QUESTION PRESENTED: Section 203(c)(1) of the Communications Decency Act immunizes an “interactive computer service” (such as YouTube, Google, Facebook and Twitter) for “publish[ ing] ... information provided by another” “information content provider” (such as someone who posts a video on YouTube or a statement on Facebook). This is the most recent of three court of appeals’ decisions regarding whether section 230(c)(1) immunizes an interactive computer service when it makes targeted recommendations of information provided by such another party. Five courts of appeals judges have concluded that section 230(c)(1) creates such immunity. Three court of appeals judges have rejected such immunity. One appellate judge has concluded only that circuit precedent precludes liability for such recommendations.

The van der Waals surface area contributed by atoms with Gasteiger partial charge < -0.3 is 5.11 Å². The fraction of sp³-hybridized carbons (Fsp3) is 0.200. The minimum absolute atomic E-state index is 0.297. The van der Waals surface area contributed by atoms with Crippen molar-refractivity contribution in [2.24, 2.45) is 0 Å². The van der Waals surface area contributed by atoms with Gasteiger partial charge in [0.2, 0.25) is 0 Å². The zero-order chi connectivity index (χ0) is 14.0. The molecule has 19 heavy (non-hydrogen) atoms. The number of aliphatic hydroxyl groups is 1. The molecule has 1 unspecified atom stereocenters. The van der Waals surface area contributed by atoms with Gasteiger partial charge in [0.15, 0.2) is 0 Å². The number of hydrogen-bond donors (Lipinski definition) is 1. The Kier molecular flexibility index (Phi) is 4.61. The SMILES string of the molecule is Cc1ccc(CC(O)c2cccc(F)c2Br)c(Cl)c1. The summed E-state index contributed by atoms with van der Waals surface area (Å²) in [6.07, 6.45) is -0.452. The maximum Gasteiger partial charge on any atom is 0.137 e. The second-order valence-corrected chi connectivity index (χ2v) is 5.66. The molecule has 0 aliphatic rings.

The question presented is: Does section 230(c)(1) immunize interactive computer services when they make targeted recommendations of information provided by another information content provider, or only limit the liability of interactive computer services when they engage in traditional editorial functions (such as deciding whether to display or withdraw) with regard to such information?
Eric Schnapper, Robert J. Tolchin, Keith L. Altman, and Daniel Weininger, Petition for a Writ of Certiorari, Gonzalez v. Google, 143 S.Ct. 1191 (2023) (No. 21-1333) (2022), https://digitalcommons.law.uw.edu/faculty-court-briefs/63